Additionally, The New York Times cites Zead Ramadan of CAIR and Faiza Patel of the Brennan Center of Justice as its two credible sources of criticism regarding The Third Jihad, despite the dubious activities of these two men. Ramadan has contributed money to an anti-Semitic organization that supports Hamas financially and politically, while Patel is part of an organization that serves as apologists for terror groups, and has previously criticized the NYPD’s legitimate and successful efforts to counter terrorism.

But CAIR is not the only organization that has placed unrelenting pressure on Mayor Bloomberg and the NYPD, and they are not the sole organization that portrays itself as a peaceful medium between Islam and the American public, while harboring ties to terrorism.

In a press release specifically referencing The New York Times coverage of The Third Jihad, the Islamic Circle of North America (ICNA) condemned the NYPD for using what they called “a blatantly Islamophobic film.”

The ICNA, however, based in Queens, is not devoid of controversy in a history that spans over 40 years.

  • In the book, American Jihad, author Steven Emerson reveals that the ICNA has praised terror attacks in the past, is allied with militant fundamentalist movements, and supports the imposition of Sharia law.
  • The same book mentions a statement by Senator Mitch McConnell in 1996 that the group is allied with the Islamic Association for Palestine in North America, which also has ties to the terrorist organization Hamas.
  • They have demonstrated deep ties to the fundamentalist Pakistani political party, Jamaat-e-Islami, whose main objective is the establishment of a pure Islamic state, governed by Sharia law.
  • The ICNA ran a series of Muslim subway ads in 2008, promoted by a Brooklyn imam whom federal officials had linked to a plot to blow up city landmarks.
  • They made supportive statements regarding the Ayatollah Khomeini and Mahmoud Ahmadenijad, a man famous for calling the holocaust a “myth,” and stating that “Israel must be wiped off the map.”
  • Additionally, radical cleric Anwar al-Awlaki was asked to speak at a convention sponsored jointly by the ICNA and the Muslim American Society (MAS) in July of 2002. The recently deceased Awlaki has been connected with three of the 9/11 hijackers, and had heaped praise on the murderous rampage by the Fort Hood shooter that took 14 lives, and the failed attempt by the underwear bomber to kill 278 innocent people. What’s more, Awlaki spoke alongside Siraj Wahhaj, an unindicted co-conspirator in the 1993 World Trade Center bombing.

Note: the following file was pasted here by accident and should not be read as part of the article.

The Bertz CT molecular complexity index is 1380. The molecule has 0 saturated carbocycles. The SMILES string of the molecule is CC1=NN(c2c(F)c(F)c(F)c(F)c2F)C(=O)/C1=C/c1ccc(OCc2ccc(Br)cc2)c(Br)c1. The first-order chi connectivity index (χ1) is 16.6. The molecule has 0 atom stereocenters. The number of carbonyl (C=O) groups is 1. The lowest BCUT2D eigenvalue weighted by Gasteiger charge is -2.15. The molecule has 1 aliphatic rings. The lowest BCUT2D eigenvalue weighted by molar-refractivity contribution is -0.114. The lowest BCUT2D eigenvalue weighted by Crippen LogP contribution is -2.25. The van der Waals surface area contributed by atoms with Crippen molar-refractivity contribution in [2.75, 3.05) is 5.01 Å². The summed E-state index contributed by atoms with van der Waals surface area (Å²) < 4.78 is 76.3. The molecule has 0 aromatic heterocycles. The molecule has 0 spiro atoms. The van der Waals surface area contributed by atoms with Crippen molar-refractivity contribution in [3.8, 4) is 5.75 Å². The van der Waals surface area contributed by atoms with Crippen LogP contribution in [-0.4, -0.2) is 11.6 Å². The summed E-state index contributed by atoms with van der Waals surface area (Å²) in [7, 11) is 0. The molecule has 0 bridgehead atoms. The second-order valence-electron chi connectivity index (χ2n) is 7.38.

Ironically, if anyone can be considered well-versed in video distortion to cast aspersions on an entire group of people, it would be CAIR and the ICNA. Last year, the Los Angeles branch of CAIR released a video showing a group of protesters exhibiting anti-Muslim sentiments outside an ICNA fundraising dinner.

The video and subsequent press release were so loaded with false statements, distortions, and a cut-and-paste documentary style, it could have passed as a Michael Moore film.

The Orange County Register painted a picture of a serene group of protesters, with many in the crowd waving American flags, singing patriotic songs, and tying red, white, and blue bandanas on their dogs. The report stated that “the event had the atmosphere of a July 4th picnic.”

Problems began when a small group of individuals, separate from the several hundred peaceful protesters, began yelling and booing a mere 50 yards from the entrance to the event. The rogue faction was nothing more than a small percentage of the entire protest and stood in their own separate area, but was clearly featured in the video clip distributed by CAIR as being representative of the entire group.

Oddly enough, the two groups didn’t seem to take issue with this particular video—a video that had clearly taken a small percentage of individuals and portrayed them as a whole. They had done exactly what they are accusing The Third Jihad of doing.